Depth of response is related to time to tumor progression. “If we go for a PR, only deep remission is a precondition for achieving long-term remission. If we go for MRD-negativity, then consolidation reduces residual tumor burden,” she said, noting that polymerase chain reaction (PCR)-negativity increases in patients who receive two cycles of consolidation.
In summary, Lentzsch said: “For younger patients diagnosed with multiple myeloma who are transplant ineligible, with novel treatments, deeper responses can be achieved in more patients. Deeper responses mean better survival. MRD-negativity is the only way to achieve cure. “Why not aim for a cure and MRD-negativity? MRD-negativity needs to be achieved and maintained.”
The best method for MRD-negativity needs to be defined, but there are multiple options, she concluded.
Sagar Lonial: No
Lonial took a different tack in his talk and rephrased the question to “Does MRD status influence the use of consolidation therapy or duration of therapy?” His answer was an emphatic “No.”
He asked: “Should we use consolidation and MRD to define duration of therapy, or use the MRD test to determine who remains on MRD therapy? If we want to talk about curing myeloma, it is not okay to stop therapy at a certain point.”
Response matters in myeloma, Lonial emphasized: “CR predicts long-term outcome in immunofixation-negative young and elderly patients and in MRD-negative young patients. Depth of response correlates with OS. PFS also goes according to the quality of the response.”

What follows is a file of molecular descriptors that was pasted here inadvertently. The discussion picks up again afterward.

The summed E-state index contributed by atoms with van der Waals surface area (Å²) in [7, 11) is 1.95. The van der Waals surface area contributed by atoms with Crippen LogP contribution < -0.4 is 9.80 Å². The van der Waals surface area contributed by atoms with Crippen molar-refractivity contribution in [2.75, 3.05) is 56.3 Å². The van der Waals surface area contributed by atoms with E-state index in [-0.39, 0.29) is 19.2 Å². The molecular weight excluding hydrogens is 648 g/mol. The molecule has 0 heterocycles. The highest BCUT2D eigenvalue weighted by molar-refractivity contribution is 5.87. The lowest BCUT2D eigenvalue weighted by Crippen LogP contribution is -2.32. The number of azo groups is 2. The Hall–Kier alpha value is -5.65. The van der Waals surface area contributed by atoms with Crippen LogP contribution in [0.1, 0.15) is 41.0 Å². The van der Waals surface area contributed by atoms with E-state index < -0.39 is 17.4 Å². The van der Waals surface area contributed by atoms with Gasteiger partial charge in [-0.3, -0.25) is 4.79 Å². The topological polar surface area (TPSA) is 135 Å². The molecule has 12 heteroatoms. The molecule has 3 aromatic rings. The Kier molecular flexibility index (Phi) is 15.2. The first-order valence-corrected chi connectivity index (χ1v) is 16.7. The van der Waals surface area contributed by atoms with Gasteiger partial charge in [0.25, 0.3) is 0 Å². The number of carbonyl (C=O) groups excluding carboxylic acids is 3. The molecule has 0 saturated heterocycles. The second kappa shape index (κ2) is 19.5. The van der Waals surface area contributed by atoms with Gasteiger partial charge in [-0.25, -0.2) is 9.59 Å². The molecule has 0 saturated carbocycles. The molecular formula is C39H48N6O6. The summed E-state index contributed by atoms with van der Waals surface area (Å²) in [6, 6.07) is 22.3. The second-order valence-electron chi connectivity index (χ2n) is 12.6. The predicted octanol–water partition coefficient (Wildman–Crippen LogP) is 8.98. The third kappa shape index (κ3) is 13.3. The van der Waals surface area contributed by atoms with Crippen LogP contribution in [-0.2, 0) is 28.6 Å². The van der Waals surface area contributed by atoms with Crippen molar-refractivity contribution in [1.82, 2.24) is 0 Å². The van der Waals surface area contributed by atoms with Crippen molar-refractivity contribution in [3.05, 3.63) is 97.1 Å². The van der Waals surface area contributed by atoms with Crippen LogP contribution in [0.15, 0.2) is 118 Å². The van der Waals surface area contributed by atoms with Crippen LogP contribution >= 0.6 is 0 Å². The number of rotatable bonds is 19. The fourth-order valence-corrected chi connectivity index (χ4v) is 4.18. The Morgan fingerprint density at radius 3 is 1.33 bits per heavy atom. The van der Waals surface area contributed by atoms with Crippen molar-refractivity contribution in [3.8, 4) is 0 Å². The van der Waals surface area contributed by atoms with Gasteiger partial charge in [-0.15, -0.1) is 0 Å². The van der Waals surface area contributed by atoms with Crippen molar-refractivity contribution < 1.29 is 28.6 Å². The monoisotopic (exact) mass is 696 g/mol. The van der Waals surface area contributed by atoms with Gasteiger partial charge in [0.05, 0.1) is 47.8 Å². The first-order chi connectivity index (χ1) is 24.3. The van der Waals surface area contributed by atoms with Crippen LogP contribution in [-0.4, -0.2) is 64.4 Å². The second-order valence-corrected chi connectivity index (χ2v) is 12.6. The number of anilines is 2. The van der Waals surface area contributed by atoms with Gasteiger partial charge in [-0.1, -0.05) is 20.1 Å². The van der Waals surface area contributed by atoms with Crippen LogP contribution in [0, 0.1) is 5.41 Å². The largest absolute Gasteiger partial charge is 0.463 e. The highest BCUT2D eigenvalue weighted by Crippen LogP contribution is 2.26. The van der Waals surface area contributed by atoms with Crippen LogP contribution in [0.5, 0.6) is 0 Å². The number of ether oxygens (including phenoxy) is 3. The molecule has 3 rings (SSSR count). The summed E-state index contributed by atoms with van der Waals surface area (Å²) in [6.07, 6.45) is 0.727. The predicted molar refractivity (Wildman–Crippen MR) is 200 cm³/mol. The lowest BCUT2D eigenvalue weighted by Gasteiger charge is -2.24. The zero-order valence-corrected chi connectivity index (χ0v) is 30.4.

But all CRs are not the same. “More patients in true CR achieve a molecular CR. We are able to identify a subset of patients with better long-term outcome.”
Lonial described the evolution of the definition of CR. “Initially, CR was defined as a 75 percent reduction in the M protein. European Society for Blood and Marrow Transplantation (EBMT) criteria moved this to elimination of detectable protein by serum protein electrophoresis and immunofixation. International Myeloma Working Group criteria moved this to EBMT plus normal free-light and negative standard flow. This is the so-called ‘stringent CR,’” he said. “Stringent CR gives a superior result than conventional CR.”
Getting to MRD also matters. Patients who achieve a molecular flow CR do better, but they are not cured. “Whether the patient achieves a CR, a stringent CR, or a molecular flow CR, it is not okay to not send the patient on to consolidation or to continue maintenance therapy,” he said.
Studies show that flow cytometry predicts outcomes post-autotransplant. “MPF is better, even among CR patients. The depth of response does not tell you it is okay to stop treatment. Patients continue to relapse five, six, or seven years out even after they achieve flow negativity. If the goal is a cure, you can't stop therapy.”